India delivers 2 cranes for Chabahar port

Amid talks with Iranian authorities, signals push for completion of project

Published - January 31, 2021 10:03 pm IST - NEW DELHI

Working together: India and Iran signed a bilateral pact for $85 million in May 2016, to equip Chabahar port.

Working together: India and Iran signed a bilateral pact for $85 million in May 2016, to equip Chabahar port.

In its latest push to develop Iran’s Chabahar port project, India handed over two 140-tonne cranes for loading and unloading equipment to the Iranian government on Sunday.

The cranes, part of a full consignment of six Mobile Harbour Cranes (MHC) worth about $25million were sourced from Italy and formally released at a ceremony at Chabahar’s Shahid Beheshti port after official talks between India and Iran.

India’s plans to invest further in the port project are seen as an indicator that the government expects some easing up in U.S. sanctions in the upcoming months, once the new Biden administration begins to address its policy on re-entering the Iran nuclear deal. Sources told The Hindu that the Ministry of External Affairs (MEA) will also hold a quadrilateral meeting in Delhi with officials from Afghanistan, Iran, Uzbekistan and “another Central Asian countries as observer” to discuss Chabahar connectivity and transit trade opportunities.

“We are happy to supply the port of Chabahar with two cranes… This can solve some of the problems in loading and unloading cargos,” MEA Joint Secretary for Iran-Pakistan-Afghanistan J.P. Singh said, according to Iranian news agencies. He also pointing out that the port has been able to handle 75,000 tonnes of wheat donated by India to Afghanistan so far, along with other operations.

The Iranian Ministry of Foreign Affairs (MFA) said the MEA delegation had also held “political consultations” with their Iranian counterparts.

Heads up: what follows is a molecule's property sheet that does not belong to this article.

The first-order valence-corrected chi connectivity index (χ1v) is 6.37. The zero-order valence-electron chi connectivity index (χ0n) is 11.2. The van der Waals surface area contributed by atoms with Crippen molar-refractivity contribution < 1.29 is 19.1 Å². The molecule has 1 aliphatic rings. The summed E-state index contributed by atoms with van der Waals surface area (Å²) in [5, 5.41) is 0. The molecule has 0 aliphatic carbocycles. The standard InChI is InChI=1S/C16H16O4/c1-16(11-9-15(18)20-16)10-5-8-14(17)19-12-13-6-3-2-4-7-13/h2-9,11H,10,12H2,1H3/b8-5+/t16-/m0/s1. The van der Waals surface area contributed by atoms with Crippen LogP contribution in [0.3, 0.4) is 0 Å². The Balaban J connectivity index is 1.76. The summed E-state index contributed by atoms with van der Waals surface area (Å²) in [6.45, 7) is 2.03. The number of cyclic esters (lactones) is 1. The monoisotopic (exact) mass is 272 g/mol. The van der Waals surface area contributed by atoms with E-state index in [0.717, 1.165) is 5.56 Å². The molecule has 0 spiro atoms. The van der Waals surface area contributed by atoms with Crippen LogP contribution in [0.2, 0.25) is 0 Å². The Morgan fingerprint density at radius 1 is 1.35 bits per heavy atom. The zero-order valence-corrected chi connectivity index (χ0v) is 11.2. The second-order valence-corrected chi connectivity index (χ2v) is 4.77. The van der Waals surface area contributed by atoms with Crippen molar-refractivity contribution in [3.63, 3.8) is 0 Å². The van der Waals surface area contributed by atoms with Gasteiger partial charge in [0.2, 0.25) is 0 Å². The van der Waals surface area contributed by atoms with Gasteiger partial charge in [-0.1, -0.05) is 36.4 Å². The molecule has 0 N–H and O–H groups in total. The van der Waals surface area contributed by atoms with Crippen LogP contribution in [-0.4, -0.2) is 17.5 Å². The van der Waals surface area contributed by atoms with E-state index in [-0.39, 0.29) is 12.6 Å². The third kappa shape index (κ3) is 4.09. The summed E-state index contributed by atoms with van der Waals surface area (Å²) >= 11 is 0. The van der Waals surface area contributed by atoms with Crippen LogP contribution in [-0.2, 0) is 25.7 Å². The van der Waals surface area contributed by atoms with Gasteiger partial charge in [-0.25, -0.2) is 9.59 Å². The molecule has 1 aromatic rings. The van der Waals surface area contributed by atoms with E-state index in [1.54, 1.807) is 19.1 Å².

“Recent international and regional developments attach particular importance to this round of general political dialogue,” tweeted MFA official Rasoul Mousavi, indicating that the possible shift in the U.S.’s Iran policy was discussed.

Earlier this month, the Ministry of Shipping and Ports had said the delivery of the cranes “shows India’s commitment to the strategic connectivity of Chabahar port project that will provide access to markets in Central Asia,” explaining that the consignment was part of a bilateral contract between India and Iran signed in May 2016 for $85 million to equip and operationalise the port.

The MEA delegation’s visit comes a month after transport officials of India, Iran and Uzbekistan held their first “Trilateral Working Group Meeting” on the joint use of Chabahar Port. Sources said India has now proposed a few dates for a quadrilateral meeting, which will also bring in Afghanistan to the talks later this year and is awaiting confirmations from all sides.

According to the sources, the focus of the meeting would be to “fast-track regional economic integration” as well as promote the joint objective to “promote peace and stability in Afghanistan and the whole region. The four countries may also discuss a mechanism or secretariat that would handle the joint project at Chabahar in the future.

The cranes delivery comes after several delays due to the impact of U.S. sanctions on various parts of the Chabahar project, which have slowed down both the procurement of equipment, as well as banking and insurance arrangements for developing infrastructure, even though India received a “sanctions waiver” from Washington for developing Chabahar port.

Last July, The Hindu had reported that after waiting for a response for months, the Iranian government decided to drop India from its plans to jointly develop the railway line from Chabahar to Zahedan near the Afghanistan border in July last year and complete the project on its own. Iran has also operationalised a second railway line to Afghanistan , connecting Khaf to Herat. In November, Iran’s Port and Maritime Organisation wrote to the Modi government requesting cranes , locomotives, tracks, and switches signaling equipment, as these remain hard for Iran to access directly.

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